Enthusiasts take lead in Exhale barre classes
When the new Exhale Spa opened at the Hamilton Princess last year, Andrea Barker was first in line to sign up.
Fellow barre enthusiast Cammii Horrell also leapt at the chance to get back into a workout she had always enjoyed.
Neither of them realised that within a couple of months they would be the ones leading the classes, both having qualified as barre teachers through the Exhale training programme.
“I love it,” Ms Barker told The Royal Gazette. “It challenges you in a totally different way than being a student in a class.”
The 34-year-old pricing actuary, who lives in Pembroke, said she loves seeing her clients improve and be challenged.
“I love pushing them to their fullest capacity and just taking them to a place where they didn't think they could go and that's really rewarding.
“It's also an hour where I am really 110 per cent present in that moment and I am so focused on them that everything else doesn't matter.”
Exhale Bermuda opened last year as part of the hotel's $100 million renovations. Part of the Exhale brand, it is one of 30 locations globally. Exhale is particularly known for its barre classes — a full-body workout that includes ballet-inspired moves.
Ms Horrell, Exhale Spa's first Bermudian barre teacher, added that she finds teaching to be a really fun experience.
“It's amazing. I love creating a new class for people and seeing all the people who work really hard and achieve their goals.
“I definitely feel the confidence building and I feel like I'm becoming a better teacher because of that.”
The 22-year-old receptionist said it is also really rewarding to see the change in her students when they have been coming for a while.
Both women took up barre workouts years ago through Martina Capuano at the Jackson School of Dance.
Although Ms Horrell stopped going for a while, she picked it up again last summer just before she went on a big Europe trip.
“I loved it all over again. Then when I came back from my trip, Exhale was open. My mom had been coming here so I started coming here.
“Barre is something I have always loved. I used to do ballet when I was younger, so dance was always my main way to exercise and I like that barre is quite similar to it — it's very similar kind of movements so it all came very naturally to me.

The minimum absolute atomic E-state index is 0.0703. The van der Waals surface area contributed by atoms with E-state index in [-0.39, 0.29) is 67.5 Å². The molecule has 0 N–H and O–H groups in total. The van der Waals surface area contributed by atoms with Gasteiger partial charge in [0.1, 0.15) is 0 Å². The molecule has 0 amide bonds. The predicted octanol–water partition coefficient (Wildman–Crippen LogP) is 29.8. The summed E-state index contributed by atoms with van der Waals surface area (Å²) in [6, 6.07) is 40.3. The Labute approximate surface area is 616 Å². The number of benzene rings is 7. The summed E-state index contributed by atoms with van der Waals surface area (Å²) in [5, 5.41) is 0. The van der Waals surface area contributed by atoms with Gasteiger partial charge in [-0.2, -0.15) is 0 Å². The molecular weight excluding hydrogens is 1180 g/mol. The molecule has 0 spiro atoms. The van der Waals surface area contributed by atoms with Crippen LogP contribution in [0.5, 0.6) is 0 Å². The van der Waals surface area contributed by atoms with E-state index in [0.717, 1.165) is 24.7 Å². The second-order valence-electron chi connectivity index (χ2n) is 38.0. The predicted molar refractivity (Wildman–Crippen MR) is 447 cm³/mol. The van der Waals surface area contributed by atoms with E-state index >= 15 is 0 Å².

Ms Barker, on the other hand, does not have a dance background. Never having been much of an athletic child, she stumbled across barre when she started looking for a type of exercise she would enjoy.
“I've been doing barre itself for four years. I did it four or five times a week and then when I found out that there was an Exhale studio opening here, I decided to become a member. Apparently I'm the first member for Exhale Bermuda. I was quite keen.”
Ms Horrell knew she wanted to teach eventually but it was not something Ms Barker had considered.
When she was approached about taking the teacher training course by one of the co-founders of the Exhale brand following a retreat last October, she didn't take her seriously.
“I thought she was joking. I thought she said that to everybody and apparently she doesn't. I didn't think I had the confidence for it.”
But she agreed to take up the offer when another trainer also suggested she consider it. Together with four other women from the US and the UK, Ms Horrell and Ms Barker participated in the five-day training course.
Ms Barker said: “It was very physically and mentally demanding, or challenging. In a totally different way than my other job, which is in an office.
“Basically we learnt everything from musculature to modifications for injuries and pregnancy, to actually putting together the choreography and learning how to put together a class.
“And most importantly, learning how to teach on the spot, not just memorise choreography. It was teaching us how to teach.”
Both women have now been teaching for several months. While the number of classes per week vary, many students are the same ones who started the classes with them. “It's been nice because I've known a lot of the students from the start,” Ms Barker said. “I felt like I was walking into a community and not starting from scratch.”